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Xpert diagnostic tool increases TB detection rate, treatment initiation

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January 13, 2017

New research found that a community-based strategy involving a nucleic-acid amplification test that can detect both Mycobacterium tuberculosis DNA and rifampicin resistance increased the rate of tuberculosis case detection and early treatment initiation.  

“WHO recommends that any intensified case finding strategy should consider the accuracy of the screening algorithm, the epidemiology of tuberculosis in the targeted group, and the availability, feasibility and cost of the diagnostic tests,” Gregory L. Calligaro, MD, from the division of pulmonology at the University of Zimbabwe College of Health Sciences, and the University of Cape Town Lung Institute, and colleagues wrote. “But, little high-quality evidence is available to inform decision-making around community-based intensified case finding strategies in high-burden countries, particularly in sub-Saharan Africa.”

Researchers performed a multicenter, randomized trial to compare novel diagnostic tools — including the rapid molecular Xpert-MTB/RIF (Cepheid) assay and, if HIV–infected, the Determine TB LAM (Alere) urine test — with routine, laboratory-based sputum smear microscopy for intensified case finding in communities with high TB and HIV prevalence in Cape Town, South Africa, and Harare, Zimbabwe. Calligaro and colleagues randomly assigned participants to either group, using culture as the reference standard. In South Africa, testing was done at the point of contact using a mobile van, whereas participants in Zimbabwe were transported to a clinic to be tested.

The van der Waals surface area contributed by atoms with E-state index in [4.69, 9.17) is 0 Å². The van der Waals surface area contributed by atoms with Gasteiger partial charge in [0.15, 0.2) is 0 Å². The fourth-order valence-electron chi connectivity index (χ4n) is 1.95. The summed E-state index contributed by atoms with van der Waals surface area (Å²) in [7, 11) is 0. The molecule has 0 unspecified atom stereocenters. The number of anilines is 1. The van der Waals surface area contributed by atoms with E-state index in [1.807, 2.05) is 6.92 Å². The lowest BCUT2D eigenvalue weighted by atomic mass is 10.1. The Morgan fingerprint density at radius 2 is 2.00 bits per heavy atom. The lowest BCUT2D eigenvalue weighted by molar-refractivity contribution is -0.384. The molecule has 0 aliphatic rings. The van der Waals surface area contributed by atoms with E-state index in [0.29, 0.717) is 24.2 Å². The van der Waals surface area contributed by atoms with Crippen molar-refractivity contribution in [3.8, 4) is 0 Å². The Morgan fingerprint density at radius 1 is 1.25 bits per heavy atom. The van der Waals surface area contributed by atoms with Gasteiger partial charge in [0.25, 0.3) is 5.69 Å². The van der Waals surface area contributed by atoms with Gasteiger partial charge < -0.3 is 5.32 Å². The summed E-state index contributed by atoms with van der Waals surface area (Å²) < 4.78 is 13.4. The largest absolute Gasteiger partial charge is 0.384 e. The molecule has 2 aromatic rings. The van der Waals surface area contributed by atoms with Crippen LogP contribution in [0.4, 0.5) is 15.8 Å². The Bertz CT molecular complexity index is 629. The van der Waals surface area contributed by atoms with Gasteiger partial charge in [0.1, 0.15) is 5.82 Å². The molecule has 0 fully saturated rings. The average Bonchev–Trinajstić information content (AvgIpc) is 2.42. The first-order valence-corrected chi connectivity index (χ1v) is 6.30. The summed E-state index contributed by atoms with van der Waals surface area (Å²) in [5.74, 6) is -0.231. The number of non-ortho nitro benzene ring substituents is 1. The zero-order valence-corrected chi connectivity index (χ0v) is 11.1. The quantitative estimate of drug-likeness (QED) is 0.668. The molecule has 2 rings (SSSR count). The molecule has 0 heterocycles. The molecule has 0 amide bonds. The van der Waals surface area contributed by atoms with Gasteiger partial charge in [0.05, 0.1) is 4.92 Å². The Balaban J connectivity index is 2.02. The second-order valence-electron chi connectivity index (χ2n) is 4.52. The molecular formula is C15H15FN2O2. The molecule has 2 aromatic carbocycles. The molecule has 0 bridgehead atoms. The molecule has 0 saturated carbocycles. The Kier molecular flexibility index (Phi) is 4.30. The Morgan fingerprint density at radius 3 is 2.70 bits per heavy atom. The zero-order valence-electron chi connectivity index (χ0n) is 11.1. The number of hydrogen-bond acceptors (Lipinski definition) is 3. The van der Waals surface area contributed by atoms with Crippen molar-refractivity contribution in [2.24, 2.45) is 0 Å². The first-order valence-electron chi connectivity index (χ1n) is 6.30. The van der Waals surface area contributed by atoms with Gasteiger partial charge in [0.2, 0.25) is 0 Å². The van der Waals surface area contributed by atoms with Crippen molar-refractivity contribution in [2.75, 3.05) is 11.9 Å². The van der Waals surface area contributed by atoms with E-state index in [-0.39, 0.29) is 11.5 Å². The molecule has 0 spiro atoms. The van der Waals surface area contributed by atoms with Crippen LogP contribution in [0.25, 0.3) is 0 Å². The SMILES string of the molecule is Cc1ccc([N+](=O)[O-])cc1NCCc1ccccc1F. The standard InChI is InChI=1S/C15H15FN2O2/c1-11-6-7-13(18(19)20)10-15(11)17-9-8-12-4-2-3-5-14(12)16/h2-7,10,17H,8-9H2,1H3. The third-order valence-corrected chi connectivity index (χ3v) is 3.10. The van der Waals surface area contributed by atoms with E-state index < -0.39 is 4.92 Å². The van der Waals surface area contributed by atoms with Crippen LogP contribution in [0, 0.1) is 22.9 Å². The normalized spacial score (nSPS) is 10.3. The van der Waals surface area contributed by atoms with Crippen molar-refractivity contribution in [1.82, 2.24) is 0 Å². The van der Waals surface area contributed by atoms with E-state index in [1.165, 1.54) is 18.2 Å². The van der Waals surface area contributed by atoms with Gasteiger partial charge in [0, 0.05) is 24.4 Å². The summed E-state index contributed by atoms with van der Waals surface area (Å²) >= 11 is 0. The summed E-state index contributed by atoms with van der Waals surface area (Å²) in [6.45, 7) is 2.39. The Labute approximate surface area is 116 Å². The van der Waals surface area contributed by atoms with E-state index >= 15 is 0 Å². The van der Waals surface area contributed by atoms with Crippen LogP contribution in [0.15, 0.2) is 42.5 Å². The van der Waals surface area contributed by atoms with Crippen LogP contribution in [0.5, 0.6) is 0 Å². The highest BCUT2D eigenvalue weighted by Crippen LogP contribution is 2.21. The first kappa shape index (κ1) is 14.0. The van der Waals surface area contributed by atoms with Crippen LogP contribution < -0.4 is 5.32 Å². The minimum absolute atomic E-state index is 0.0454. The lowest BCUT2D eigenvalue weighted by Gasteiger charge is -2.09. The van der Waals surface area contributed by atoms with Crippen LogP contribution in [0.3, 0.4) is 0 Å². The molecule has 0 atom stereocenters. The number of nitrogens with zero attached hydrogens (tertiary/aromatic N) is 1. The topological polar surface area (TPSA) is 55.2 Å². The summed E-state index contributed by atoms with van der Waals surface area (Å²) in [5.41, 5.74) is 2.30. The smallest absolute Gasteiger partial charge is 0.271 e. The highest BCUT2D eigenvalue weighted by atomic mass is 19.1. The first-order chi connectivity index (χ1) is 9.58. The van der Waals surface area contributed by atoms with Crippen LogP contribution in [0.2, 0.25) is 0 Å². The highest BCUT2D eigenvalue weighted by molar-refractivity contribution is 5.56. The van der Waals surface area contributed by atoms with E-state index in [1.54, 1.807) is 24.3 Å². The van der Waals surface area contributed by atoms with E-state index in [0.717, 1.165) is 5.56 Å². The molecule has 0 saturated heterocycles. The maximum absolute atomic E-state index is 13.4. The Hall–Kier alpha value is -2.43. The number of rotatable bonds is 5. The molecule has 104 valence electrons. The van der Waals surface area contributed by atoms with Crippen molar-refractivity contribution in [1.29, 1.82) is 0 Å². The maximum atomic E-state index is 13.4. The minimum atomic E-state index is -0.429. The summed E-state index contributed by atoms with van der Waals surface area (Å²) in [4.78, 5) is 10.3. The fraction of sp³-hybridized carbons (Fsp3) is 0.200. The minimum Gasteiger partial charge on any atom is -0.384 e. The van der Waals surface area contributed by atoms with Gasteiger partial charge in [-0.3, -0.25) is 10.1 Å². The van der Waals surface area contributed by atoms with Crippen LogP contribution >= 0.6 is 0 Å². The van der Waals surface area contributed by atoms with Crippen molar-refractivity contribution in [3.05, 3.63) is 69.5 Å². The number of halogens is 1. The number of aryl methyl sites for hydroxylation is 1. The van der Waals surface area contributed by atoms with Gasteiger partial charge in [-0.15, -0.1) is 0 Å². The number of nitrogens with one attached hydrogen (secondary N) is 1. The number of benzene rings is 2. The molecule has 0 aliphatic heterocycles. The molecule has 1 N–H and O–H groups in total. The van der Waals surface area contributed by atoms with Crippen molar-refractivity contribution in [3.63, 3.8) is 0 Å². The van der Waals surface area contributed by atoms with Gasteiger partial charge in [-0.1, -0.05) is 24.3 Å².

The primary endpoint in the study was the proportion of culture-positive TB cases initiating treatment at 60 days.

Out of 2,261 individuals screened between Oct. 18, 2013, and March 31, 2015, only 39% met the criteria for diagnostic testing. Of these 875 participants, the researchers assigned 439 to the novel group and 436 to the routine group. They confirmed that 74 (9%) of the participants had TB.

In the novel diagnostic group, 53% more participants started therapy than in the routine group. In the novel group, more patients with culture-positive TB were initiated on treatment at 60 days if researchers excluded late culture-based treatment initiation. Based on the rapid screening tests, patients with TB were started on treatment with Xpert 29% more than with routine smear examination (95% CI, 9-50; P = .0047). Calligaro and colleagues only treated one culture-positive patient based on a positive LAM test alone.

“A novel diagnostic strategy using Xpert resulted in faster initiation of treatment and increased the proportion of patients initiating treatment compared with routine diagnostic testing,” they wrote. “Whether the improved diagnostic lead-time reduced tuberculosis transmission or improves clinical outcome requires further study.”

In an associated commentary, Anete Trajman, MD, PhD, from the Social Medicine Institute at the State University of Rio de Janeiro in Brazil, and Frank Cobelens, MD, MSc, PhD, from the Amsterdam Institute for Global Health and Development at the Academic Medical Center, the Netherlands, wrote that the cost-effectiveness of novel diagnostic testing needs to be addressed. A screening algorithm based on Xpert can detect more TB cases earlier than sputum smear examination and yield more patients who immediately begin treatment, but its affordability was not explored in the study.

“Because of its high sensitivity, Xpert will probably detect more cases of tuberculosis in any setting, but how much more would the health system spend for each case additionally found?” they wrote. by Savannah Demko

Disclosure: The researchers report no relevant financial disclosures.

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